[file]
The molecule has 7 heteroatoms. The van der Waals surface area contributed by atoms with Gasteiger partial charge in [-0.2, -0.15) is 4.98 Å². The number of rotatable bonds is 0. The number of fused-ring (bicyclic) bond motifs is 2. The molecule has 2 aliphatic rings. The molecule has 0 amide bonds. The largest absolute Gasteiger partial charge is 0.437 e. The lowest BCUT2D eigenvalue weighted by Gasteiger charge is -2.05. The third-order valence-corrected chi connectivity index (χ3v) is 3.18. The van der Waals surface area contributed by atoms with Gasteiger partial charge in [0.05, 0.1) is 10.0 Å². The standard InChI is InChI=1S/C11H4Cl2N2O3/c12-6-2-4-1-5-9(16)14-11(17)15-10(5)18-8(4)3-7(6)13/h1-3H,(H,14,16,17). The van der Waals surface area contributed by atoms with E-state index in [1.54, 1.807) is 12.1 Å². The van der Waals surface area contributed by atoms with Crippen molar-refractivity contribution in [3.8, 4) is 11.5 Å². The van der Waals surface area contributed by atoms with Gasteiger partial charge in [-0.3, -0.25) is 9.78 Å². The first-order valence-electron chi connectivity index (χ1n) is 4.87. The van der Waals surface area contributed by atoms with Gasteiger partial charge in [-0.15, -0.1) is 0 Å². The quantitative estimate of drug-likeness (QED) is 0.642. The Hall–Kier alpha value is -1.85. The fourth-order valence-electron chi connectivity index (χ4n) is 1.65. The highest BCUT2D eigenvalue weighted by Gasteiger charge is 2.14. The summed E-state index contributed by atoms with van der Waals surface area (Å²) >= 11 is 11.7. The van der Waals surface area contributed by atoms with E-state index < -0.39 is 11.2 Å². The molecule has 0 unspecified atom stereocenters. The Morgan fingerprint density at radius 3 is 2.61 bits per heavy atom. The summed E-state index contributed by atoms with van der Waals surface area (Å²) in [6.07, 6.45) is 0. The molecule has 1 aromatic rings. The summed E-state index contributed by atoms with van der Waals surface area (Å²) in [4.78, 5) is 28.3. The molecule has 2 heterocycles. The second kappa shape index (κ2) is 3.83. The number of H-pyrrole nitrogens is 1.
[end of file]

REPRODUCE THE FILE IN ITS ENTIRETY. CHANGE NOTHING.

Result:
The molecule has 7 heteroatoms. The van der Waals surface area contributed by atoms with Gasteiger partial charge in [-0.2, -0.15) is 4.98 Å². The number of rotatable bonds is 0. The number of fused-ring (bicyclic) bond motifs is 2. The molecule has 2 aliphatic rings. The molecule has 0 amide bonds. The largest absolute Gasteiger partial charge is 0.437 e. The lowest BCUT2D eigenvalue weighted by Gasteiger charge is -2.05. The third-order valence-corrected chi connectivity index (χ3v) is 3.18. The van der Waals surface area contributed by atoms with Gasteiger partial charge in [0.05, 0.1) is 10.0 Å². The standard InChI is InChI=1S/C11H4Cl2N2O3/c12-6-2-4-1-5-9(16)14-11(17)15-10(5)18-8(4)3-7(6)13/h1-3H,(H,14,16,17). The van der Waals surface area contributed by atoms with E-state index in [1.54, 1.807) is 12.1 Å². The van der Waals surface area contributed by atoms with Crippen molar-refractivity contribution in [3.8, 4) is 11.5 Å². The van der Waals surface area contributed by atoms with Gasteiger partial charge in [-0.3, -0.25) is 9.78 Å². The first-order valence-electron chi connectivity index (χ1n) is 4.87. The van der Waals surface area contributed by atoms with Gasteiger partial charge in [-0.15, -0.1) is 0 Å². The quantitative estimate of drug-likeness (QED) is 0.642. The Hall–Kier alpha value is -1.85. The fourth-order valence-electron chi connectivity index (χ4n) is 1.65. The highest BCUT2D eigenvalue weighted by Gasteiger charge is 2.14. The summed E-state index contributed by atoms with van der Waals surface area (Å²) >= 11 is 11.7. The van der Waals surface area contributed by atoms with E-state index < -0.39 is 11.2 Å². The molecule has 0 unspecified atom stereocenters. The Morgan fingerprint density at radius 3 is 2.61 bits per heavy atom. The summed E-state index contributed by atoms with van der Waals surface area (Å²) in [6.07, 6.45) is 0. The molecule has 1 aromatic rings. The summed E-state index contributed by atoms with van der Waals surface area (Å²) in [4.78, 5) is 28.3. The molecule has 2 heterocycles. The second kappa shape index (κ2) is 3.83. The number of H-pyrrole nitrogens is 1.